Significant amendments to the Trade-marks Act were passed in 2014 and will come into force on 17 June 2019. These amendments aim to modernize Canadian trademark laws and practice, as Canada moves to accede to major international IP treaties, including the Singapore Treaty, the Madrid Protocol, and the Nice Agreement. These amendments will affect how Canadian trademark applications are filed, examined, registered and maintained. Some highlights are discussed below.
“Use” Requirement for Registration Eliminated
Currently, a trademark application may be filed on the basis of actual use, proposed use in Canada, and/or foreign registration and use abroad. A trademark application based on proposed use will not mature into a registration until the mark is used in Canada and a Declaration of Use is filed.
The legislative amendments eliminate filing grounds and commencement of “use” as a registration requirement. Thus, as of 17 June 2019, an application can be filed without specifying any filing grounds and a Declaration of Use will no longer be required for an application to mature into a registration. This means that:
- pending applications that have not been advertised before 17 June 2019 can optionally be revised to remove filing grounds; and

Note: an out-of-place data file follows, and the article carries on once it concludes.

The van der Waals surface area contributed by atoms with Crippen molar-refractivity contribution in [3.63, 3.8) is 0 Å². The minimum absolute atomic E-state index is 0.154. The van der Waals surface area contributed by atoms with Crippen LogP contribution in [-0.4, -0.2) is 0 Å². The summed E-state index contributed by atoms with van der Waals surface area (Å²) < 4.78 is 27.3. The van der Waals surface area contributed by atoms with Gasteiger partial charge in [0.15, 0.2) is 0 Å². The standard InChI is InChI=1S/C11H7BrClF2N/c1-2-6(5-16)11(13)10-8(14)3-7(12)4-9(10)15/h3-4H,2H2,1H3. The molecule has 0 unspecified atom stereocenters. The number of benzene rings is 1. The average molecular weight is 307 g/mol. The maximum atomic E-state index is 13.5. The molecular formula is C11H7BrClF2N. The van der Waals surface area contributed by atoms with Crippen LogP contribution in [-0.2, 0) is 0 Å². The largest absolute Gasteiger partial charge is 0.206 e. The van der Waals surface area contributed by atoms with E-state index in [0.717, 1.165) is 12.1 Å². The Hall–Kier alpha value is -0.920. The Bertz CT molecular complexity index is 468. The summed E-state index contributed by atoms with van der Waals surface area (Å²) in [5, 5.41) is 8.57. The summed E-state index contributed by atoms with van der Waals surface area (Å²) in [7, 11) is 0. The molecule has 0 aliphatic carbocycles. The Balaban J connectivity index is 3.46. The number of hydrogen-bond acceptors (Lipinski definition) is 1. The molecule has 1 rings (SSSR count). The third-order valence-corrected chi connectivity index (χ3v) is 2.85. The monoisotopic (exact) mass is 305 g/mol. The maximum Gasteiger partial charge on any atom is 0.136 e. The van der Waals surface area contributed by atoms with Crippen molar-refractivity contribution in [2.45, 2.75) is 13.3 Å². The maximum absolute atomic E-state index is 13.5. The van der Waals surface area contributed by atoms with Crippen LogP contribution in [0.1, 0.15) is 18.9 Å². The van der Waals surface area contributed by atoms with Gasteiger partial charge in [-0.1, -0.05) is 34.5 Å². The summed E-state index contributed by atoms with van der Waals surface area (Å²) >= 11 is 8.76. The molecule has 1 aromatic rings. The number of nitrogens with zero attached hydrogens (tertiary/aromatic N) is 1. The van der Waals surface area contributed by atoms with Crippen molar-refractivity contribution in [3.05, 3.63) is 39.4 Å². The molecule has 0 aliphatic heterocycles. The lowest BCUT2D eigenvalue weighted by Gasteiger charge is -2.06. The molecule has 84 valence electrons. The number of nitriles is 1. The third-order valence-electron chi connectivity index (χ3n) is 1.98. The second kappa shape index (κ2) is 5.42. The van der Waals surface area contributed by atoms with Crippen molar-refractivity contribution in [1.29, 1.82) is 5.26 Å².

- pending applications for which the only outstanding formality is filing of a Declaration of Use can proceed to registration simply by paying the registration fee after 17 June 2019.
In the absence of a use requirement for registration, we expect to see increased filing activity in Canada, including more trademark troll filings. Thus appropriate defensive filings in Canada should be considered, preferably at an early date to block subsequent filings by others.
Use Still Required for Enforcement and Maintenance
Although the legislative amendments eliminate the use requirement for registration, use is still relevant. In particular, use is required to enforce a trademark registration within three years of registration. Further, after three years of registration, a registration may be expunged or restricted for non-use if the trademark is not used within any consecutive three-year period in association with all of the goods and services covered by the registration. Additionally, the lack of use in Canada or an intention to use the trademark in Canada will be a ground of opposition.
Nice Classification & Fees
Currently, applicants and registrants are not required to classify their goods and/or services according the Nice Classification. Filing and renewal fees are flat and not based on the number of Nice classes of goods and services.
The legislative amendments require that applicants and registrants classify their goods and/or services according the Nice Classification. Filing and renewal fees will be assessed on a fee-per-class basis. For example, the new filing fee will be $330 for the first class and $100 for each additional class of goods and services. This is to be contrasted with the currently flat filing fee of $250 combined with a $200 registration fee, regardless of the number of classes of goods and services.